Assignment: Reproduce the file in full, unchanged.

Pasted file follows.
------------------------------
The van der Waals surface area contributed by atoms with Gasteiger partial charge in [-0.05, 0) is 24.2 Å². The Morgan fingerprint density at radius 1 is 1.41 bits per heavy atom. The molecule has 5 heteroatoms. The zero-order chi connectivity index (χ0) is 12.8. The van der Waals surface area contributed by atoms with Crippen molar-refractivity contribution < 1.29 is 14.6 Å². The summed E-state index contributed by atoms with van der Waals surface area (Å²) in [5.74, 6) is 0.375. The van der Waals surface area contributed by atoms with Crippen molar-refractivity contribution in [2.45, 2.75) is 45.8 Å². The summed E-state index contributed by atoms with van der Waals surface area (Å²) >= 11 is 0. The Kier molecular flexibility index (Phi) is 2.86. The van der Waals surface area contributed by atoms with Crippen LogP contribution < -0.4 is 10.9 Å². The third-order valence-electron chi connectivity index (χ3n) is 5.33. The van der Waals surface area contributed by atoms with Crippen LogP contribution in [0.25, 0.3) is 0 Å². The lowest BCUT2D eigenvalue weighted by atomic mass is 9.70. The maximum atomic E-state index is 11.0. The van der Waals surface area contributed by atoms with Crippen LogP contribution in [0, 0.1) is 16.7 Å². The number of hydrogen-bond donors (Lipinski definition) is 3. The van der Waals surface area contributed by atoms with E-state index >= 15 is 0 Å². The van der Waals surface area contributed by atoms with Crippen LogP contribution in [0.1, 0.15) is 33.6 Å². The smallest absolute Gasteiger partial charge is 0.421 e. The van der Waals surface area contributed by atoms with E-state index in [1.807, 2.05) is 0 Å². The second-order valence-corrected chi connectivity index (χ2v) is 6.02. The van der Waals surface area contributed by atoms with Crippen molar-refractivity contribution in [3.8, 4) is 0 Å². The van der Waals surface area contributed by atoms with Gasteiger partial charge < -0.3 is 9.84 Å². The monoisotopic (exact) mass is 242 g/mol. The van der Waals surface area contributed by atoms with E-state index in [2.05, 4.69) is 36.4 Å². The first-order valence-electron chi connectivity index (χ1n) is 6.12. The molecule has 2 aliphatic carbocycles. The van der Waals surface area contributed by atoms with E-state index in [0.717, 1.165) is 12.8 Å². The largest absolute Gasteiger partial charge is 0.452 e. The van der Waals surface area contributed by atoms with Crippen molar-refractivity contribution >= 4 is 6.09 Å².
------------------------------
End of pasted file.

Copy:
The van der Waals surface area contributed by atoms with Gasteiger partial charge in [-0.05, 0) is 24.2 Å². The Morgan fingerprint density at radius 1 is 1.41 bits per heavy atom. The molecule has 5 heteroatoms. The zero-order chi connectivity index (χ0) is 12.8. The van der Waals surface area contributed by atoms with Crippen molar-refractivity contribution < 1.29 is 14.6 Å². The summed E-state index contributed by atoms with van der Waals surface area (Å²) in [5.74, 6) is 0.375. The van der Waals surface area contributed by atoms with Crippen molar-refractivity contribution in [2.45, 2.75) is 45.8 Å². The summed E-state index contributed by atoms with van der Waals surface area (Å²) >= 11 is 0. The Kier molecular flexibility index (Phi) is 2.86. The van der Waals surface area contributed by atoms with Crippen LogP contribution < -0.4 is 10.9 Å². The third-order valence-electron chi connectivity index (χ3n) is 5.33. The van der Waals surface area contributed by atoms with Crippen LogP contribution in [0.25, 0.3) is 0 Å². The lowest BCUT2D eigenvalue weighted by atomic mass is 9.70. The maximum atomic E-state index is 11.0. The van der Waals surface area contributed by atoms with Crippen LogP contribution in [0, 0.1) is 16.7 Å². The number of hydrogen-bond donors (Lipinski definition) is 3. The van der Waals surface area contributed by atoms with E-state index >= 15 is 0 Å². The van der Waals surface area contributed by atoms with Crippen LogP contribution in [0.1, 0.15) is 33.6 Å². The smallest absolute Gasteiger partial charge is 0.421 e. The van der Waals surface area contributed by atoms with E-state index in [1.807, 2.05) is 0 Å². The second-order valence-corrected chi connectivity index (χ2v) is 6.02. The van der Waals surface area contributed by atoms with Crippen molar-refractivity contribution in [3.8, 4) is 0 Å². The van der Waals surface area contributed by atoms with Gasteiger partial charge < -0.3 is 9.84 Å². The monoisotopic (exact) mass is 242 g/mol. The van der Waals surface area contributed by atoms with E-state index in [2.05, 4.69) is 36.4 Å². The first-order valence-electron chi connectivity index (χ1n) is 6.12. The molecule has 2 aliphatic carbocycles. The van der Waals surface area contributed by atoms with E-state index in [0.717, 1.165) is 12.8 Å². The largest absolute Gasteiger partial charge is 0.452 e. The van der Waals surface area contributed by atoms with Crippen molar-refractivity contribution >= 4 is 6.09 Å².